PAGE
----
Here at Asda, we work with businesses across the globe to provide our customers with the products they love, so they can save money and live better.
Helping our customers to live better also means helping the planet too, and together with our suppliers we have really clear aims - to reduce our impact on the environment around us and to help protect our natural world.
Over the years we’ve been working hard with our suppliers, on initiatives big and small. For instance, we’ve done things from ensuring all of our bananas are Rainforest Alliance or Fairtrade certified– meaning that our growers work to higher social and environmental standards and take action on reducing water consumption and tightly controlling their use of pesticides– to planting cotton underpants on a farm in Italy to understand how we can improve soils!
With a supply chain that spans continents and thousands of businesses, partnership is always important to us.
For example, we know that water plays a vital role in nature but can also cause a bit of trouble. So we partnered with Norfolk Rivers Trust to plant reed beds in East Anglia. These grasslands capture the nutrient-rich run-off from the farm and allow the sediment to settle, rather than flowing into the watercourse. This is hugely important because excessive nutrients can affect local ecosystems, threatening vegetation and – in this case – the resident Narrow-mouthed Whorl Snail: a rare and internationally endangered snail.
While these things might seem small, nature is all connected and even small changes to the balance can have a big impact – both positive and negative.
That’s why I’m really pleased to be setting out Asda’s new plans to do our bit to protect, restore and enhance nature in our supply chains, both here in the UK and across the world.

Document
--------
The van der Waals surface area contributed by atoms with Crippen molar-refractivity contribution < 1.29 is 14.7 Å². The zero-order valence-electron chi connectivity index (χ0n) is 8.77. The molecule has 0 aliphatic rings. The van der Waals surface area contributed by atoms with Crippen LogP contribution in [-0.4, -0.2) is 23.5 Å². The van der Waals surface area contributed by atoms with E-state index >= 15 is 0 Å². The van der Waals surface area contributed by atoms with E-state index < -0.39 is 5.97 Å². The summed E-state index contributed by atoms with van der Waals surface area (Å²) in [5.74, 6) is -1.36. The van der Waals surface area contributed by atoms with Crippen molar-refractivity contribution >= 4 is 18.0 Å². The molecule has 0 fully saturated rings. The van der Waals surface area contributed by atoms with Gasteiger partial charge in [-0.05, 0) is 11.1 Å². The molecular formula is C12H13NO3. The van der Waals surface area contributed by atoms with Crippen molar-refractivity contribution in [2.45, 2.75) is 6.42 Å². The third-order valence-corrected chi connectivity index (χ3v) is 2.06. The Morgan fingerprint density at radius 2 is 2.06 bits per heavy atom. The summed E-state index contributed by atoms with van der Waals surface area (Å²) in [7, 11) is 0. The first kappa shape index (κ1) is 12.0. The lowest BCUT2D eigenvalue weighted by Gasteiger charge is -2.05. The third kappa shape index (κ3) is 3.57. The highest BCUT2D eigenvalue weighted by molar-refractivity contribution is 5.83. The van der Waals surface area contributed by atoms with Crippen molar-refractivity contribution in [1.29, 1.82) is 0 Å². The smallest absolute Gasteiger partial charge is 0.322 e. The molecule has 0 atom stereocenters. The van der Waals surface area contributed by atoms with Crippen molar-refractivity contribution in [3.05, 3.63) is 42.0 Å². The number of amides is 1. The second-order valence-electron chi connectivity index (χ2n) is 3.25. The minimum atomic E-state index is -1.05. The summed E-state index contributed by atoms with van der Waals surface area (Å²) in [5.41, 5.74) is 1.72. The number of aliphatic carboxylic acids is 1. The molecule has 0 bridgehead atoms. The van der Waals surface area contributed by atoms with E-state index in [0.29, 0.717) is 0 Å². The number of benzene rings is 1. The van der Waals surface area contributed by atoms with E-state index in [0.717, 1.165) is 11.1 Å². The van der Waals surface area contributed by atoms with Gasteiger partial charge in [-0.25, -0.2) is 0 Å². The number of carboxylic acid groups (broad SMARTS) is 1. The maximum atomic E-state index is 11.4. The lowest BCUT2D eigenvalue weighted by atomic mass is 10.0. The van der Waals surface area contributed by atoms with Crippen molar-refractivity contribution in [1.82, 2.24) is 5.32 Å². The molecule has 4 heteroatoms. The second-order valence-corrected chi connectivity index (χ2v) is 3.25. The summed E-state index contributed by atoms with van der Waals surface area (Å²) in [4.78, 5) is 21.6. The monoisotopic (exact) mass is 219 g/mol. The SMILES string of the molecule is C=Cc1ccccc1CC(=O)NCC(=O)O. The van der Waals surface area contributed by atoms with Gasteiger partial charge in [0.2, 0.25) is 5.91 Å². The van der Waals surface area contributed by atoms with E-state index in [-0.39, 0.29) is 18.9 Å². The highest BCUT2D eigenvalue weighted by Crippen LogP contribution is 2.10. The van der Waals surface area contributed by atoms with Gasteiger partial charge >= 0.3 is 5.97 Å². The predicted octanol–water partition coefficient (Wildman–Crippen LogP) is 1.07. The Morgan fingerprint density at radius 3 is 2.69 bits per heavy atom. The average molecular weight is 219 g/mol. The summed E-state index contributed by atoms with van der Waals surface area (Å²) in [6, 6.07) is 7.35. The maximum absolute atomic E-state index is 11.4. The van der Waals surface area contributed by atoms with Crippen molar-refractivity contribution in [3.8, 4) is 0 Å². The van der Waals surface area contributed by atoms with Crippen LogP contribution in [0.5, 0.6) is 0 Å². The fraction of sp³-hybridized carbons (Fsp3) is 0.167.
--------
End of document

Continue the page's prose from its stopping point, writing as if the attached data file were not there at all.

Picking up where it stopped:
Protecting our natural world is the starting point of our operations. This means looking at all areas where we have an impact. For instance, we know that protecting our oceans is important, but what about the birds that use the ocean as a source of food? Working with our supplier New England Seafood International the vessels that supply Asda products have changed the hooks they use to a design which avoids accidentally catching Albatross.
To make sure that we’re minimising the impact our supply chain has on the environment, we’re going to ensure that:
It’s vitally important that we not only reduce our impact now, but also help nature to recover. This can take many forms; for instance we have previously worked with the Biodiversity Partnership in Cosa Rica to restore the Nogal-La Selva Biological Corridor. As well as reforesting large areas of the region, they also created rope bridges across busy roads, allowing animals to move safely from one side to the other.
To restore and enhance nature further we plan that:
We know that we cannot start to tackle big issues like this on our own, but only by working in partnership with our farmers, growers and all the other parts of our supply chain. In setting out these plans, we hope to do our bit towards ensuring a healthy, vibrant and diverse natural world for us all to enjoy.